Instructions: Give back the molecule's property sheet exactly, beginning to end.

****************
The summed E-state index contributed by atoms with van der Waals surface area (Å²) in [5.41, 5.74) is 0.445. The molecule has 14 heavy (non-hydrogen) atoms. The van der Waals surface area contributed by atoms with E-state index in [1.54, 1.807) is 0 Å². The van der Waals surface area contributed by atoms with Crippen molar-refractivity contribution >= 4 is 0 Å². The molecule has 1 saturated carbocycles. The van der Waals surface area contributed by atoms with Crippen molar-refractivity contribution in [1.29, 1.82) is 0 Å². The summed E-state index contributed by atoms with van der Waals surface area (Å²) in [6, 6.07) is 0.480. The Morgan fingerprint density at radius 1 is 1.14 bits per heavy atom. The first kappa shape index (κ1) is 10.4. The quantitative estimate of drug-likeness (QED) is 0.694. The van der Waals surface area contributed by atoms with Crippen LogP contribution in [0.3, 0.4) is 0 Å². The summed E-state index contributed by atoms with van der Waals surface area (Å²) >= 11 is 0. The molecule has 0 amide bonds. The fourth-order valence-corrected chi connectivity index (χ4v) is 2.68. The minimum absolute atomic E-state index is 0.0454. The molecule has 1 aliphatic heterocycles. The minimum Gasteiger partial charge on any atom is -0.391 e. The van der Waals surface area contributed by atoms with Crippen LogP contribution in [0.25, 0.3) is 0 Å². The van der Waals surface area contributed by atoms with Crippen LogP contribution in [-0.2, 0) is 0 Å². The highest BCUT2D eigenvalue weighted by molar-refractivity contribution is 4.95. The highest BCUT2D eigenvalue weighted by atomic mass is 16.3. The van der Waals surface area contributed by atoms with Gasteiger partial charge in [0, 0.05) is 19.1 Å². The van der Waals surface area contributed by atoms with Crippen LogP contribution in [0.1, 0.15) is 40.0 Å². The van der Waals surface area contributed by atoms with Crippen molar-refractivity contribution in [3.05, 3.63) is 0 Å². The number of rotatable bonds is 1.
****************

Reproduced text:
The summed E-state index contributed by atoms with van der Waals surface area (Å²) in [5.41, 5.74) is 0.445. The molecule has 14 heavy (non-hydrogen) atoms. The van der Waals surface area contributed by atoms with E-state index in [1.54, 1.807) is 0 Å². The van der Waals surface area contributed by atoms with Crippen molar-refractivity contribution >= 4 is 0 Å². The molecule has 1 saturated carbocycles. The van der Waals surface area contributed by atoms with Crippen molar-refractivity contribution in [1.29, 1.82) is 0 Å². The summed E-state index contributed by atoms with van der Waals surface area (Å²) in [6, 6.07) is 0.480. The Morgan fingerprint density at radius 1 is 1.14 bits per heavy atom. The first kappa shape index (κ1) is 10.4. The quantitative estimate of drug-likeness (QED) is 0.694. The van der Waals surface area contributed by atoms with Crippen LogP contribution in [0.3, 0.4) is 0 Å². The summed E-state index contributed by atoms with van der Waals surface area (Å²) >= 11 is 0. The molecule has 0 amide bonds. The fourth-order valence-corrected chi connectivity index (χ4v) is 2.68. The minimum absolute atomic E-state index is 0.0454. The molecule has 1 aliphatic heterocycles. The minimum Gasteiger partial charge on any atom is -0.391 e. The van der Waals surface area contributed by atoms with Crippen LogP contribution in [0.25, 0.3) is 0 Å². The van der Waals surface area contributed by atoms with Crippen LogP contribution in [-0.2, 0) is 0 Å². The highest BCUT2D eigenvalue weighted by molar-refractivity contribution is 4.95. The highest BCUT2D eigenvalue weighted by atomic mass is 16.3. The van der Waals surface area contributed by atoms with Gasteiger partial charge in [0, 0.05) is 19.1 Å². The van der Waals surface area contributed by atoms with Crippen LogP contribution in [0.1, 0.15) is 40.0 Å². The van der Waals surface area contributed by atoms with Crippen molar-refractivity contribution in [3.05, 3.63) is 0 Å². The number of rotatable bonds is 1.